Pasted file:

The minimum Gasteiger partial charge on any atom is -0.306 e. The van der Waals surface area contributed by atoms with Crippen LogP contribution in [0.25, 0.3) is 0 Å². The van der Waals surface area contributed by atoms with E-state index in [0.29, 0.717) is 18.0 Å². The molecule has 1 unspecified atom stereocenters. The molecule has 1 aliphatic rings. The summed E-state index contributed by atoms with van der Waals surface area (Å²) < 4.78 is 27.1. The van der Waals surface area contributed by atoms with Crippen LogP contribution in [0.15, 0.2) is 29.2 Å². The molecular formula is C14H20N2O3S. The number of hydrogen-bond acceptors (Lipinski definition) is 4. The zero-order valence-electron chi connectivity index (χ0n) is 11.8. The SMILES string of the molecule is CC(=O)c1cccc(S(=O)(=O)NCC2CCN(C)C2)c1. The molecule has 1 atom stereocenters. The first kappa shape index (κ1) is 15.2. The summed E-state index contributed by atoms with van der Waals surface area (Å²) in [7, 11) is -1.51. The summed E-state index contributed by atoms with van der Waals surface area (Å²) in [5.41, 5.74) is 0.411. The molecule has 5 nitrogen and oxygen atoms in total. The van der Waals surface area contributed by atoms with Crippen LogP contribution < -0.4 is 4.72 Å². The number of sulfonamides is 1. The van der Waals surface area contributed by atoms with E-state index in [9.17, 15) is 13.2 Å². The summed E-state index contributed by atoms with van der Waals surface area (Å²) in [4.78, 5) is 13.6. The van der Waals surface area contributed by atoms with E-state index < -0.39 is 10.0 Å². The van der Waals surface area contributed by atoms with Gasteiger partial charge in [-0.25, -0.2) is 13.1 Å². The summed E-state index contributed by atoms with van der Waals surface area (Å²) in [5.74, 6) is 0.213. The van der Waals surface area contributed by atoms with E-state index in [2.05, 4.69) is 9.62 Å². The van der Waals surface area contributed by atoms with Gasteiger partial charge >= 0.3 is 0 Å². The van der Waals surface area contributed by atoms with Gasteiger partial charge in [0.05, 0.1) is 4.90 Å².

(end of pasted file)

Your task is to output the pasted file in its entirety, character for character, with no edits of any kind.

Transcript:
The minimum Gasteiger partial charge on any atom is -0.306 e. The van der Waals surface area contributed by atoms with Crippen LogP contribution in [0.25, 0.3) is 0 Å². The van der Waals surface area contributed by atoms with E-state index in [0.29, 0.717) is 18.0 Å². The molecule has 1 unspecified atom stereocenters. The molecule has 1 aliphatic rings. The summed E-state index contributed by atoms with van der Waals surface area (Å²) < 4.78 is 27.1. The van der Waals surface area contributed by atoms with Crippen LogP contribution in [0.15, 0.2) is 29.2 Å². The molecular formula is C14H20N2O3S. The number of hydrogen-bond acceptors (Lipinski definition) is 4. The zero-order valence-electron chi connectivity index (χ0n) is 11.8. The SMILES string of the molecule is CC(=O)c1cccc(S(=O)(=O)NCC2CCN(C)C2)c1. The molecule has 1 atom stereocenters. The first kappa shape index (κ1) is 15.2. The summed E-state index contributed by atoms with van der Waals surface area (Å²) in [7, 11) is -1.51. The summed E-state index contributed by atoms with van der Waals surface area (Å²) in [5.41, 5.74) is 0.411. The molecule has 5 nitrogen and oxygen atoms in total. The van der Waals surface area contributed by atoms with Crippen LogP contribution < -0.4 is 4.72 Å². The number of sulfonamides is 1. The van der Waals surface area contributed by atoms with E-state index in [9.17, 15) is 13.2 Å². The summed E-state index contributed by atoms with van der Waals surface area (Å²) in [4.78, 5) is 13.6. The van der Waals surface area contributed by atoms with E-state index < -0.39 is 10.0 Å². The van der Waals surface area contributed by atoms with Gasteiger partial charge in [-0.25, -0.2) is 13.1 Å². The summed E-state index contributed by atoms with van der Waals surface area (Å²) in [5.74, 6) is 0.213. The van der Waals surface area contributed by atoms with E-state index in [2.05, 4.69) is 9.62 Å². The van der Waals surface area contributed by atoms with Gasteiger partial charge >= 0.3 is 0 Å². The van der Waals surface area contributed by atoms with Gasteiger partial charge in [0.05, 0.1) is 4.90 Å².